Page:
Parents refuse to give up fight for John Fisher

Local residents are frustrated; some argue there is no plan


Published:

Residents have put up signs protesting the condo at 18-30 Erskine Ave.

Students at John Fisher Public School may be forced to relocate to the soon-to-be-vacant Vaughan Road Academy building next year. Although parents are not fond of the plan, many are more concerned over the safety of their children attending school beside an active construction zone.

Officials from the City of Toronto and Toronto District School Board (TDSB), including Mayor John Tory and trustee Gerri Gershon, joined more than 200 parents and kids to protest the construction of a 35-storey tower next door to John Fisher P.S. last month. But despite the apparent support, residents are criticizing the school board, for its notable absence from the Ontario Municipal Board (OMB) mediation, and the city for agreeing to settle on the issue in 2016. 

In a statement released March 4, Mayor Tory said the development was forced on the city by the OMB.

However, Ben Daube, who represented the Sherwood Park Residents’ Association at the proceeding, said the city ultimately agreed in the end.

“Explain to us what the plan is. Let the parents have some judgment.”

“We were [all] party to [the settlement]. If we hadn’t agreed to it, then the mediator in charge would have said, ‘Well, sorry, we do not have an agreement, you will go to a full hearing,’” said Daube. “TDSB was not at the OMB, and that’s the decision that they made and a lot of people are questioning it.”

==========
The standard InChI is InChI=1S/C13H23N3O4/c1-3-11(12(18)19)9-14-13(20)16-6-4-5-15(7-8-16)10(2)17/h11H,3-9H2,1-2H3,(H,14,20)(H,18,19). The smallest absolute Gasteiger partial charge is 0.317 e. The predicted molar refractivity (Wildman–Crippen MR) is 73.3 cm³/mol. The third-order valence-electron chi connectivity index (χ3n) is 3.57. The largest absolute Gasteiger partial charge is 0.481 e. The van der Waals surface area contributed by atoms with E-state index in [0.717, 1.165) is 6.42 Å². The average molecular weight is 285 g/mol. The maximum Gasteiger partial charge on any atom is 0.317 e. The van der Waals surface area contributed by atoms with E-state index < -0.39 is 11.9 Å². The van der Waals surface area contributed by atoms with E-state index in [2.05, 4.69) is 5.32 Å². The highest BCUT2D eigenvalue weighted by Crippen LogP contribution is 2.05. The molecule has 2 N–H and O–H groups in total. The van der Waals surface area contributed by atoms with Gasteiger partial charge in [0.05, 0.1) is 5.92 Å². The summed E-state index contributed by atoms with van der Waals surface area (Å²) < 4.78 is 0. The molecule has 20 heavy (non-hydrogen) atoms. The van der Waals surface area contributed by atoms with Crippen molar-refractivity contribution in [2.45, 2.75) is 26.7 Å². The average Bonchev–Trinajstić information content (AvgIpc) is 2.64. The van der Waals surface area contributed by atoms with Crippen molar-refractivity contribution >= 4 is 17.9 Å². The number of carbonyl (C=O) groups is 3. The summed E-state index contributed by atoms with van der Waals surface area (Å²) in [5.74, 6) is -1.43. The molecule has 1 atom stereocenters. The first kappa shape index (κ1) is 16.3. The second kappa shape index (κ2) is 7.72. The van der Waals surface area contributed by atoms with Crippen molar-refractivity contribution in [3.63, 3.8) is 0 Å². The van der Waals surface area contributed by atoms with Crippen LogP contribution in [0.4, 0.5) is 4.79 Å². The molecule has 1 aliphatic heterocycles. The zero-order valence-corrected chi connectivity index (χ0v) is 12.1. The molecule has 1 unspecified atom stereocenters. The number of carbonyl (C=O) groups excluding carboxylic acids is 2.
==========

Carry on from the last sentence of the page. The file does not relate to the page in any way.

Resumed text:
Gershon argued the TDSB had submitted a letter of opposition through the city.

“It was determined that we would not make a submission to the OMB,” said Gershon, “because our legal counsel had indicated to us that a submission would surely not stop the construction of the building nor a significant height change.”

The TDSB is currently having a risk assessment conducted, and depending on the results, the board will either suggest students remain at John Fisher P.S. or relocate to Vaughan Road Academy.

According to a letter circulated by Gershon, some residents have already intimated that they intend to remove their children from the French immersion program at the school, which creates another complication since many of the nearby schools cannot accommodate more students.

“We’re exasperated because we feel like they’re not taking the time to look and get the facts,” said Stavros Rougas, a local parent whose child attends the school. “There’s no plan. You’ve got a giant tower there. Explain to us what the plan is. Let the parents have some judgment.”

Edit Module

Join the conversation and have your say by commenting below. Our comment system uses a Facebook plugin. Please note that you'll have to turn off some ad-blockers in order to see the comments.

Edit Module

Jessica Wei is an associate editor for Post City. She has lived and worked as a journalist in Montreal, Hong Kong and, now, Toronto. Follow her on Twitter and Instagram.

Edit ModuleShow Tags

You may also like...

Outdoor spaces that evolve as our families mature

Outdoor spaces that evolve as our families mature

Posted 2 days ago
Yes, in my backyard

Yes, in my backyard

Posted 3 days ago
Dog attack at Serena Gundy Park leads to arrest

Dog attack at Serena Gundy Park leads to arrest

Posted 4 days ago
Tour de Green Line: A look at the linear park project that could transform midtown neighbourhoods

Tour de Green Line: A look at the linear park project that could transform midtown neighbourhoods

The Green Line is a proposed linear park system that would run from Lansdowne and Davenport to where Spadina Avenue runs under the CN rail line just north of Dupont. The City of Toronto just hosted a public information meeting on April 23, with nearly 100 people in attendance, to present the draft conceptual master plan for the project, according to Nancy Chatter, senior project coordinator.
Posted 4 days ago
Edit Module
Edit ModuleShow Tags
Edit ModuleEdit Module